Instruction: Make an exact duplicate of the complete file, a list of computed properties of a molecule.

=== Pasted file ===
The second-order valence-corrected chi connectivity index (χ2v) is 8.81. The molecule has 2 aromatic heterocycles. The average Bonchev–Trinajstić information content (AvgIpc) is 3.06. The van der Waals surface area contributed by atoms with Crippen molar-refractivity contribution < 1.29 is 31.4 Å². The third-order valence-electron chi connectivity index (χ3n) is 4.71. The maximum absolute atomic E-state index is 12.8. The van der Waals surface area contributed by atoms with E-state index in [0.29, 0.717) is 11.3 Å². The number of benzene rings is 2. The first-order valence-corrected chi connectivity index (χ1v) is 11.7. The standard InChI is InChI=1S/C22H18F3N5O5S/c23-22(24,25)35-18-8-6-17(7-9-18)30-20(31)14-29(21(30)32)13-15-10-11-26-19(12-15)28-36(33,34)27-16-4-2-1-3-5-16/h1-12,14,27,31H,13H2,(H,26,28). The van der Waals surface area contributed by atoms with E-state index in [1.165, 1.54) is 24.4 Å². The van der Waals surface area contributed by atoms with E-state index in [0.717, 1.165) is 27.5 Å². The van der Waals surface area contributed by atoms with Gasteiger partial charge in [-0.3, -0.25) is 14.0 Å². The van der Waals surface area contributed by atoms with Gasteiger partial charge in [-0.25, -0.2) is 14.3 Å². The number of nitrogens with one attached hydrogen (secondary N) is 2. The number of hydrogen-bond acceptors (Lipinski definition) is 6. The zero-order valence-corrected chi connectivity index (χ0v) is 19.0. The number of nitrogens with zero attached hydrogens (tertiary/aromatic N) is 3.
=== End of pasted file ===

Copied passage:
The second-order valence-corrected chi connectivity index (χ2v) is 8.81. The molecule has 2 aromatic heterocycles. The average Bonchev–Trinajstić information content (AvgIpc) is 3.06. The van der Waals surface area contributed by atoms with Crippen molar-refractivity contribution < 1.29 is 31.4 Å². The third-order valence-electron chi connectivity index (χ3n) is 4.71. The maximum absolute atomic E-state index is 12.8. The van der Waals surface area contributed by atoms with E-state index in [0.29, 0.717) is 11.3 Å². The number of benzene rings is 2. The first-order valence-corrected chi connectivity index (χ1v) is 11.7. The standard InChI is InChI=1S/C22H18F3N5O5S/c23-22(24,25)35-18-8-6-17(7-9-18)30-20(31)14-29(21(30)32)13-15-10-11-26-19(12-15)28-36(33,34)27-16-4-2-1-3-5-16/h1-12,14,27,31H,13H2,(H,26,28). The van der Waals surface area contributed by atoms with E-state index in [1.165, 1.54) is 24.4 Å². The van der Waals surface area contributed by atoms with E-state index in [0.717, 1.165) is 27.5 Å². The van der Waals surface area contributed by atoms with Gasteiger partial charge in [-0.3, -0.25) is 14.0 Å². The van der Waals surface area contributed by atoms with Gasteiger partial charge in [-0.25, -0.2) is 14.3 Å². The number of nitrogens with one attached hydrogen (secondary N) is 2. The number of hydrogen-bond acceptors (Lipinski definition) is 6. The zero-order valence-corrected chi connectivity index (χ0v) is 19.0. The number of nitrogens with zero attached hydrogens (tertiary/aromatic N) is 3.